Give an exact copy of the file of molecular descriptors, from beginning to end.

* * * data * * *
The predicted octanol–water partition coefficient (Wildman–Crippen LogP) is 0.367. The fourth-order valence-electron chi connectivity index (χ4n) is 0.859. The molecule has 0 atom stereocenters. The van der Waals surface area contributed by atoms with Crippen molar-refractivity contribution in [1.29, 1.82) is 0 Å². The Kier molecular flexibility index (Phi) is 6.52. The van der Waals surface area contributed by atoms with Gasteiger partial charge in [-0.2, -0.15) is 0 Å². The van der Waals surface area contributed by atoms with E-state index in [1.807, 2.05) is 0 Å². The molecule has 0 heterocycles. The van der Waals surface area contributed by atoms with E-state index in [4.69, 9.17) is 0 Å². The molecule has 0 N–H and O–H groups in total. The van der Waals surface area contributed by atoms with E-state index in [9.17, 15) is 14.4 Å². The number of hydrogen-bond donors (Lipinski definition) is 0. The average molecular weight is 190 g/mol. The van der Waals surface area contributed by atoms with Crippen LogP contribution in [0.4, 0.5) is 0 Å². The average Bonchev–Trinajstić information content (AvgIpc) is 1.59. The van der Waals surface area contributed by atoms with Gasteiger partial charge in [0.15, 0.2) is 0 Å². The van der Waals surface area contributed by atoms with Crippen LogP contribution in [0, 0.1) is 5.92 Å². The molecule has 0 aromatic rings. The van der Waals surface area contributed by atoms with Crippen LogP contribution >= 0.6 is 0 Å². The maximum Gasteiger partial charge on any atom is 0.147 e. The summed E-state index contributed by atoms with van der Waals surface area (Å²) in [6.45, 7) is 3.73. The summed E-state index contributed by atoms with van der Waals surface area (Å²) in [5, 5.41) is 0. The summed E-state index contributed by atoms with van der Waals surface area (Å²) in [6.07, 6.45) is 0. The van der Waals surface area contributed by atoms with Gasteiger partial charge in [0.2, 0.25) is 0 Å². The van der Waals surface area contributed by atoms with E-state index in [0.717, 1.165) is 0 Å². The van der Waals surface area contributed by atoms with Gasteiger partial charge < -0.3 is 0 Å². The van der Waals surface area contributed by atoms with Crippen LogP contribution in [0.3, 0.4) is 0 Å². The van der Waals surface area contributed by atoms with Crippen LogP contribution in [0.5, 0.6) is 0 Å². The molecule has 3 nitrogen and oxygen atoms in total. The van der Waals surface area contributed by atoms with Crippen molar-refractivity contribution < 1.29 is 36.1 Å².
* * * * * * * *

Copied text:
The predicted octanol–water partition coefficient (Wildman–Crippen LogP) is 0.367. The fourth-order valence-electron chi connectivity index (χ4n) is 0.859. The molecule has 0 atom stereocenters. The van der Waals surface area contributed by atoms with Crippen molar-refractivity contribution in [1.29, 1.82) is 0 Å². The Kier molecular flexibility index (Phi) is 6.52. The van der Waals surface area contributed by atoms with Gasteiger partial charge in [-0.2, -0.15) is 0 Å². The van der Waals surface area contributed by atoms with E-state index in [1.807, 2.05) is 0 Å². The molecule has 0 heterocycles. The van der Waals surface area contributed by atoms with E-state index in [4.69, 9.17) is 0 Å². The molecule has 0 N–H and O–H groups in total. The van der Waals surface area contributed by atoms with E-state index in [9.17, 15) is 14.4 Å². The number of hydrogen-bond donors (Lipinski definition) is 0. The average molecular weight is 190 g/mol. The van der Waals surface area contributed by atoms with Crippen LogP contribution in [0.4, 0.5) is 0 Å². The average Bonchev–Trinajstić information content (AvgIpc) is 1.59. The van der Waals surface area contributed by atoms with Gasteiger partial charge in [0.15, 0.2) is 0 Å². The van der Waals surface area contributed by atoms with Crippen LogP contribution in [0, 0.1) is 5.92 Å². The molecule has 0 aromatic rings. The van der Waals surface area contributed by atoms with Crippen LogP contribution >= 0.6 is 0 Å². The maximum Gasteiger partial charge on any atom is 0.147 e. The summed E-state index contributed by atoms with van der Waals surface area (Å²) in [6.45, 7) is 3.73. The summed E-state index contributed by atoms with van der Waals surface area (Å²) in [5, 5.41) is 0. The summed E-state index contributed by atoms with van der Waals surface area (Å²) in [6.07, 6.45) is 0. The van der Waals surface area contributed by atoms with Gasteiger partial charge in [0.2, 0.25) is 0 Å². The van der Waals surface area contributed by atoms with E-state index in [0.717, 1.165) is 0 Å². The van der Waals surface area contributed by atoms with Gasteiger partial charge < -0.3 is 0 Å². The van der Waals surface area contributed by atoms with Crippen LogP contribution in [0.3, 0.4) is 0 Å². The van der Waals surface area contributed by atoms with Crippen LogP contribution in [0.5, 0.6) is 0 Å². The molecule has 3 nitrogen and oxygen atoms in total. The van der Waals surface area contributed by atoms with Crippen molar-refractivity contribution < 1.29 is 36.1 Å².